Why Equality Isn’t Fair: A Lesson from Fourth Grade

This post is written by Madison Miller. It was originally featured on the Women’s Center WordPress, which you can find here.

With much discussion in Women’s Center staff meetings about actively applying our work in the Center as student staff members to other areas of our lives, I have recently been thinking a lot about how my experiences and education in social justice and activism coincide with the various roles and responsibilities I hold outside of the Center. Currently in the process of working towards receiving teacher certification in elementary education, one of my most valued roles this academic year is my internship as a student teacher in a fourth grade classroom. Watching my students embrace new concepts and grow as individuals each week has not only brought an immense amount of pleasure and fulfillment into my life, but it has also caused me to think rather critically about how learning in the classroom translates outside to the “real world”. I’m not talking about how that math equation we learned last week can help us to calculate a tip on a restaurant bill, or how that new vocabulary word can be used to impress our relatives, but instead about how simple classroom dynamics can set a pretty important example for those of us who are long removed from our own elementary school classrooms.

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Although we live in a society that preaches equality and fairness, perhaps one of the most important concepts I have learned in the classroom thus far is that equality and fairness are far from interchangeable terms. Continue reading

Guest Post: Honoring Stonewall, LGBTQ History Month, and Reina Gossett

This guest post was written by Women’s Center student staff member Ty Philip

In celebrating LGBTQ History Month, it’s important to remember those who don’t fit into the mainstream representation of the LGBTQ community. As the LGBTQ community has made gains in society, it is important to recognize that the face of the movement is increasingly white, cis, male, gay, upper class, able-bodied, and heteronormative. When arguments for marriage equality are made, our leaders look back to Stonewall as a way to validate their arguments. Stonewall, after all, sparked the beginning of the LGBTQ rights movement in America. So it’s only right for us to assume that because the face of the LGBTQ movement today is one that is predominantly white, cis, male, gay, upper class, able-bodied, and heteronormative, it has historically been the face of the movement. We know that this is not true.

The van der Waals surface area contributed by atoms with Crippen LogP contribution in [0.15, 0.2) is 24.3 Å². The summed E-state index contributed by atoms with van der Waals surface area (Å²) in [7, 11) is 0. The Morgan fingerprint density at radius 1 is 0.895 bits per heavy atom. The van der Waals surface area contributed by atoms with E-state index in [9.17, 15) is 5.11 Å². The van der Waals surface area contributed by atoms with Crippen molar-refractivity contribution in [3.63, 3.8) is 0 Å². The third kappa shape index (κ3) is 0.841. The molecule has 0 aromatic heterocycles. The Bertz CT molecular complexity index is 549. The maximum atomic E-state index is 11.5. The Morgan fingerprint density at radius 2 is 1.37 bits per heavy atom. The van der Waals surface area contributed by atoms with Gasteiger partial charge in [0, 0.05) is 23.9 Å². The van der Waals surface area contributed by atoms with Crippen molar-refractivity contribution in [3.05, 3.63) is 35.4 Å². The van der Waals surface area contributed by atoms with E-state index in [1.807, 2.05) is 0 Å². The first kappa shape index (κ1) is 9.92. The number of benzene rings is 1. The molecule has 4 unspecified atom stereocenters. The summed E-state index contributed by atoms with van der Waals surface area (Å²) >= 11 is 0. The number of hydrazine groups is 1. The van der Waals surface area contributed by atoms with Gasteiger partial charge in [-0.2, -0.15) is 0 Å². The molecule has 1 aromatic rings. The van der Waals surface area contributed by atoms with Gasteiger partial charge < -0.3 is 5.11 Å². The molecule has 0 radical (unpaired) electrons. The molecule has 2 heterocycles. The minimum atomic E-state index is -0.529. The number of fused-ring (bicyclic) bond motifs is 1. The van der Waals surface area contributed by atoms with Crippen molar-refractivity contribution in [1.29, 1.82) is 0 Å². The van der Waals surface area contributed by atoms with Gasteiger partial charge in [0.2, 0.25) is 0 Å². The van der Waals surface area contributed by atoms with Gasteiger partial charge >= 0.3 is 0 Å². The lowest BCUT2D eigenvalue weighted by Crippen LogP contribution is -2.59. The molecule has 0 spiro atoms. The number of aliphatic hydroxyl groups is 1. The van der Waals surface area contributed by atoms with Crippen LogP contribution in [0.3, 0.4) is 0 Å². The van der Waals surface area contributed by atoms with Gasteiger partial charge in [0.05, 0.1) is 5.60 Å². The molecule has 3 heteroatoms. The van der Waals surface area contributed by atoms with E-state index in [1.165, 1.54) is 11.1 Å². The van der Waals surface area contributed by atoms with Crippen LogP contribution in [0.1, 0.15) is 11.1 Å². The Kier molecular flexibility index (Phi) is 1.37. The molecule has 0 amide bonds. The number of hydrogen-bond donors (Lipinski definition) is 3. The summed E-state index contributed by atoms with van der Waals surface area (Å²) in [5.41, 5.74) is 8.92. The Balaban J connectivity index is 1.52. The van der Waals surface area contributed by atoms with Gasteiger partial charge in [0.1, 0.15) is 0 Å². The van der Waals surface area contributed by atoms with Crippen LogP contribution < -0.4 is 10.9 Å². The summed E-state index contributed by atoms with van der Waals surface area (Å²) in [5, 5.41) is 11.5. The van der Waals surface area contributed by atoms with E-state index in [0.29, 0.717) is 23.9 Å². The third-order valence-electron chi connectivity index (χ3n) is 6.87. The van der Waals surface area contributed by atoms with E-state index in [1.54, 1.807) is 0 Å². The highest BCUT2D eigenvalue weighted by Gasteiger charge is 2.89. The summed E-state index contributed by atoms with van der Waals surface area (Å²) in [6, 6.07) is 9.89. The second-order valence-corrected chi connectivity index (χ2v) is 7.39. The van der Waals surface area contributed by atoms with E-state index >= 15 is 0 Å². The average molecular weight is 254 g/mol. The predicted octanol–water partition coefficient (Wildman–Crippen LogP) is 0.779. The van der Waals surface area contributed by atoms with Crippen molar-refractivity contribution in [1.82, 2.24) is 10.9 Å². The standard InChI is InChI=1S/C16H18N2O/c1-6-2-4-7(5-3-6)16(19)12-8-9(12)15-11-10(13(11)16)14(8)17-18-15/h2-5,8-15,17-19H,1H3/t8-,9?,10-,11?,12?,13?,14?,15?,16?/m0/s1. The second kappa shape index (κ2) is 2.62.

When we think of LGBTQ rights and Stonewall, we don’t think of all of the trans women of color who have both presently and historically risked their safety and continuously had their lives threatened in order to try to claim a right to navigate in our society. What we think of is people like Harvey Milk whose politics are catered towards those of a privileged LGBTQ identity. We think of Neil Patrick Harris, who is a living representation of the effects and benefits of those privileges. We don’t think of people like Sylvia Rivera, who was present on the actual night of the Stonewall riots. We Reina Gossettdon’t think of Reina Gossett, either, a trans woman of color who is representative of the same kinds of intersectional oppression faced by Sylvia and all of the others present at Stonewall. It is important to remember that what is the face of the community is not representative of the community itself, that there is marginalization within the community that leaves certain narratives untold.  Continue reading